In the U.S.-led coalition against the so-called Islamic State (IS), one country has remained relatively aloof: Israel, which has only provided some intelligence when asked. Israel has a good reason for this stance. Unlike Syria and Iraq, where IS controls swaths of territory, or Iraq, where its takeover of Mosul and other northern towns has weakened an already fragile state, it is not a direct threat to Israel. As a result, Israel does not want to get involved in what is amounting to a regional war.
But IS does pose an indirect threat to Israel. And while Syrian militants from Jabhat al-Nusra, al-Qaida’s affiliated branch in Syria, are already present on the edge of the Golan Heights, the real threat to Israel of spillover from Syria’s civil war is farther south: Through neighboring Jordan, IS could bring more jihadists to Israel’s borders, opening another front against the country and forcing Israel to change course. It is through Jordan that Israel could be dragged into the fight against IS, which in turn might upset the coalition Washington has put together.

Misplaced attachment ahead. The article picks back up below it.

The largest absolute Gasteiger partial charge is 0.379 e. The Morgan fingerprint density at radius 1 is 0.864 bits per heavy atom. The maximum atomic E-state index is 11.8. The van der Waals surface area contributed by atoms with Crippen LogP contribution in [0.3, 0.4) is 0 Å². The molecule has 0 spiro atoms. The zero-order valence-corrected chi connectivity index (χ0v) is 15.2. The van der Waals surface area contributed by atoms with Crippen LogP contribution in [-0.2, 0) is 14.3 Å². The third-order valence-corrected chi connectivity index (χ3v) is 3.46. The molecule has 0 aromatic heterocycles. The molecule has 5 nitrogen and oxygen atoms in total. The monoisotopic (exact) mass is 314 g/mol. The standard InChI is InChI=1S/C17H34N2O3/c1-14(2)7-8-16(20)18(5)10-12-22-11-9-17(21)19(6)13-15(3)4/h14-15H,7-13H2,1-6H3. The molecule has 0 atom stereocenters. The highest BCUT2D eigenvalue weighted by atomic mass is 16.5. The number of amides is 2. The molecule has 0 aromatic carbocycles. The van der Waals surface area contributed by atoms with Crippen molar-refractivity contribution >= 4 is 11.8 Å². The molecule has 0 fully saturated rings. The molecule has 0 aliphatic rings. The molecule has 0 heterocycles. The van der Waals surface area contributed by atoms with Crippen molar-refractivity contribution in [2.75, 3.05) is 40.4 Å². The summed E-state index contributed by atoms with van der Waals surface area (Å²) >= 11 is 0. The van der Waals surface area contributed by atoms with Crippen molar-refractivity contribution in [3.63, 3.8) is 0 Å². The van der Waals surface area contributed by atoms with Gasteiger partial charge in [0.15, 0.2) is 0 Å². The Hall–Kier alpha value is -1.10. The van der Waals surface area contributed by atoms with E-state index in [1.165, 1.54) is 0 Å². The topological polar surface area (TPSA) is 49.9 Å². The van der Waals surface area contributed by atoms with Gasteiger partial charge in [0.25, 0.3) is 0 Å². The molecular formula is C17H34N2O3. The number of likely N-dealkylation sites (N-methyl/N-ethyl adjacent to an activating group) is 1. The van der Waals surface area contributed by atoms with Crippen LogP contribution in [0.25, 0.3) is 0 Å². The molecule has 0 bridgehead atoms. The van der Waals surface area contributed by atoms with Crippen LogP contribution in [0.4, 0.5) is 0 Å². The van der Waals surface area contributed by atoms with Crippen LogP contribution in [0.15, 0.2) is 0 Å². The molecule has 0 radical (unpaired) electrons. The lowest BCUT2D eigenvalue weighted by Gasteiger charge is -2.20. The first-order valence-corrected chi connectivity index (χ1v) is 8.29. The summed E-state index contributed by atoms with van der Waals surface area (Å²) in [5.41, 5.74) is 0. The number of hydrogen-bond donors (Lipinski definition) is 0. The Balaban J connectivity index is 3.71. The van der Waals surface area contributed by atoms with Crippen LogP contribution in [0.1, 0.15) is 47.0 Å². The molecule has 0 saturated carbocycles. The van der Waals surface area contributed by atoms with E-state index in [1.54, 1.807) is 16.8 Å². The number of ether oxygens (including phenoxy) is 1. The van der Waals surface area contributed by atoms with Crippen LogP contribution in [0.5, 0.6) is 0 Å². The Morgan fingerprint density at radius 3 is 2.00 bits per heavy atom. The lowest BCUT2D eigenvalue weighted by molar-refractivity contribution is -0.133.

It was not due to an oversight that Israeli Prime Minister Benjamin Netanyahu, in his speech to the United Nations General Assembly, referenced IS only insofar as it shares the same jihadist ideology as Israel’s main enemies, Hamas and Iran. While most Israeli officials and analysts contend that IS does not pose a danger to Israel for now, they stress that it creates a larger strategic dilemma given the country’s longstanding security policies, including its tacit commitments to Jordan.